The products of the resistances of the conductors and the currents is simply the voltages (Ohm's Law).

Do we have a loop though? The 5V---LED---1K(ohm)---Gnd doesn't look like a loop... but it is if you think of the 5v and Gnd being eg the two terminals on a battery... then it would look like a loop: 5V---LED---1K(ohm)---Gnd---Battery---5v

So now we can see Kirchoff's Voltage Law at work in our simple circuit...

1) Total EMF available in loop: 5V
2) Sum of the voltages in the loop: Vled + Vresistor = 2.2 + Vresistor
3) So 5 = 2.2 + Vresistor or Vresistor = 5 - 2.2

Does that help?
My hovercraft is full of eels.

No PMs for help please.
DO NOT power servos from Arduino 5V: give them their own power and connect the grounds.

oric_dan

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No, V is actually the voltage "drop" across the resistor. Eg, if 1K is tied between 5V and
3.3V, the current I = Vdrop / R = (5V - 3.3V) / 1K = 1.7 mA, and not 5 mA or 3.3 mA.
In your example, you mean a 1K(ohm) resistor, right?  (just making sure--I'm really new, if you haven't figured it out yet.  )

So, in this LED (for example), it says "forward voltage drop" is 1.8V-2.2V (DC).  Let's say I have a circuit that has 5V---LED---1K(ohm)---Gnd.  I want to find the current.  I = Vdrop / R = 2.2V / 1K = 2.2mA.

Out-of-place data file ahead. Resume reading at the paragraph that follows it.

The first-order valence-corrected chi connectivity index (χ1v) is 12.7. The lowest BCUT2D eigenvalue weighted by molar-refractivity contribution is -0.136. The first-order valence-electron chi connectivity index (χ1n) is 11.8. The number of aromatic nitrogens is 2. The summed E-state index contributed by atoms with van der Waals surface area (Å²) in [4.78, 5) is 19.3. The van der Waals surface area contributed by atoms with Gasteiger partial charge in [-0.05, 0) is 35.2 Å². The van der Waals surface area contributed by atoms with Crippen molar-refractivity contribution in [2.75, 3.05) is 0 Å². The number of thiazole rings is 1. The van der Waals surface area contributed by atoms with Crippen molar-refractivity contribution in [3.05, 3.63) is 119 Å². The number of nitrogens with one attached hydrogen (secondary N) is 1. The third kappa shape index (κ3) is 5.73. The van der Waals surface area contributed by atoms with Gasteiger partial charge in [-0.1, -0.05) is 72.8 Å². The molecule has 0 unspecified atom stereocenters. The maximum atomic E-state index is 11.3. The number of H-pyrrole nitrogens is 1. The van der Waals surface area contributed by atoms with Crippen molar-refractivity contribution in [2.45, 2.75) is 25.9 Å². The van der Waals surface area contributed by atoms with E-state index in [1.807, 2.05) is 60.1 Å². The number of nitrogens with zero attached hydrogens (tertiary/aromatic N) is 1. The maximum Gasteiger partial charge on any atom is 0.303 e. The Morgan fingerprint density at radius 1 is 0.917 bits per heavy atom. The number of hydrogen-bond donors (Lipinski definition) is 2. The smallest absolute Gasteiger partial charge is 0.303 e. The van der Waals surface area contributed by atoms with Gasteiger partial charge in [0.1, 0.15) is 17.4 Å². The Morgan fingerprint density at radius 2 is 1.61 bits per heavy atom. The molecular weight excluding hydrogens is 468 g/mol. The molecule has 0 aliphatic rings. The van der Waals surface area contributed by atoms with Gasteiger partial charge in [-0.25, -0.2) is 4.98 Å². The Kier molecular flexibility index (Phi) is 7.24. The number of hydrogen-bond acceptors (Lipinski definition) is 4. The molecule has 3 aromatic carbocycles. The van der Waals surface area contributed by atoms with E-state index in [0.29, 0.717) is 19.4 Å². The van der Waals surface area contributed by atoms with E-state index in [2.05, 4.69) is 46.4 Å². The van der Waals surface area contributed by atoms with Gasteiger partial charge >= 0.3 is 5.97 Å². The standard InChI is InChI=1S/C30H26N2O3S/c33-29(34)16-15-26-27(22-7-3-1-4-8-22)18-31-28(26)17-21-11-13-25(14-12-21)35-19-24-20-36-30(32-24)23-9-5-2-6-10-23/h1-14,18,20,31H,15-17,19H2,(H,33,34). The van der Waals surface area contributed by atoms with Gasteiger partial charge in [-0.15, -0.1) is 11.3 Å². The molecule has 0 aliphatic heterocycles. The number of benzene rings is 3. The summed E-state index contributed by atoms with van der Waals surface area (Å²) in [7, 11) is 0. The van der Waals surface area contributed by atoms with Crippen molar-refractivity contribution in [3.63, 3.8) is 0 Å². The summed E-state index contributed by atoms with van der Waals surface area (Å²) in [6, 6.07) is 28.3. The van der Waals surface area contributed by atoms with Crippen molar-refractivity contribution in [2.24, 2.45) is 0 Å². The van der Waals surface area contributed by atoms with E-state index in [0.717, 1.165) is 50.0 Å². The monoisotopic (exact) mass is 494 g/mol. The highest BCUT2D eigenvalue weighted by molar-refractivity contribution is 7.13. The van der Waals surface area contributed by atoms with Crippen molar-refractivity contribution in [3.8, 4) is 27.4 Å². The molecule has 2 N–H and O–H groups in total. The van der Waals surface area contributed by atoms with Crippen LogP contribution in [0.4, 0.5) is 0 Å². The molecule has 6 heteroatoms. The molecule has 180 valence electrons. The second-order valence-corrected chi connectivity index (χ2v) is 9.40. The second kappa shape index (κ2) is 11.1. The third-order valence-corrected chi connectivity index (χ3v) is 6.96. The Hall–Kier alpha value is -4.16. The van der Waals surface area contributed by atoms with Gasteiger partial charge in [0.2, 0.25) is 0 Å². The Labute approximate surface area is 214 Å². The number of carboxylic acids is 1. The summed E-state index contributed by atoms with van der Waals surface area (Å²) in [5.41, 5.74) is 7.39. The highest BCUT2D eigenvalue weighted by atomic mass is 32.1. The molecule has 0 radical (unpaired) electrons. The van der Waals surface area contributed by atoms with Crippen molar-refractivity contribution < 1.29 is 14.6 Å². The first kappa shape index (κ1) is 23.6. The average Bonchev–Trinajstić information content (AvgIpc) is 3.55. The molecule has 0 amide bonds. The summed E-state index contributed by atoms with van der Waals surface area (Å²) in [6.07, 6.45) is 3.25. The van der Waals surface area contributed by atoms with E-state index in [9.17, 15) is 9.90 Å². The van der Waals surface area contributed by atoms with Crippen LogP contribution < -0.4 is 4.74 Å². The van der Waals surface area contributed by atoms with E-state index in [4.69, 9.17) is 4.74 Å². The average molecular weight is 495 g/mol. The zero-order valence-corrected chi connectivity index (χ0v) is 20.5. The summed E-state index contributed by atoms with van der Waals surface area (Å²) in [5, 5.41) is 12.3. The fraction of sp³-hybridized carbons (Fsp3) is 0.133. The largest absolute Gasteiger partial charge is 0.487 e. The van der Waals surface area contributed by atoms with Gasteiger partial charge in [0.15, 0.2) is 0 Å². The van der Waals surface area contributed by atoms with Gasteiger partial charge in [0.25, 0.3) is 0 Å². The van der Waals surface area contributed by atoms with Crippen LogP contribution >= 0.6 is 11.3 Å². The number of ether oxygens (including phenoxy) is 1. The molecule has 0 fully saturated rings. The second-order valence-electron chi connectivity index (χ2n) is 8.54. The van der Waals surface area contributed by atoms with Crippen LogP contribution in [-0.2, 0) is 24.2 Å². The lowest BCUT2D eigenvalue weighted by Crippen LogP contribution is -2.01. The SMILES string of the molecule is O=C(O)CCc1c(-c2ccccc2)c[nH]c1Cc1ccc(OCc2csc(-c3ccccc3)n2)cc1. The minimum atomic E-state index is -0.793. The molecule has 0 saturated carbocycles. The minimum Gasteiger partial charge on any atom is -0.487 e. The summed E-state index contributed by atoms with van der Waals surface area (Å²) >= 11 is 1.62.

Right?  Or am I still confused... :/


Yeah, the other guys are correct, and as I said you use "the voltage "drop" across the resistor"
to get the current through it. Ohm's Law is for resistors.


anorton

JimboZA's post really cleared it up for me--I needed that background information that is probably really basic to a lot of people here... :)

Thanks, everyone, for all your help!

//Andrew

Thanks JimboZA,

Although I got a great deal of information before your post, you gave me the piece of the puzzle I was lacking. I hadn't understood just WHERE the current I needed to power, in this case, an LED was coming from. Having looked briefly at the datasheets for different chips and sensors I wasn't making the now obvious connection that the items current requirements was in there. I was under the assumption that 15mA (right?) was the rule of thumb for ALL LEDs, but now it's so obvious I could face-palm.

So using the following datasheet:



I would subtract 4V (maximum forward voltage) from the 5V the Arduino is putting out to get a drop voltage of 1V which using V = r * I would be 1V = r * 20mA or 1 / .2 = a 5 ? resistor? I combed the datasheet for any other values that looked right but theses were the only ones that seemed to fit the bill.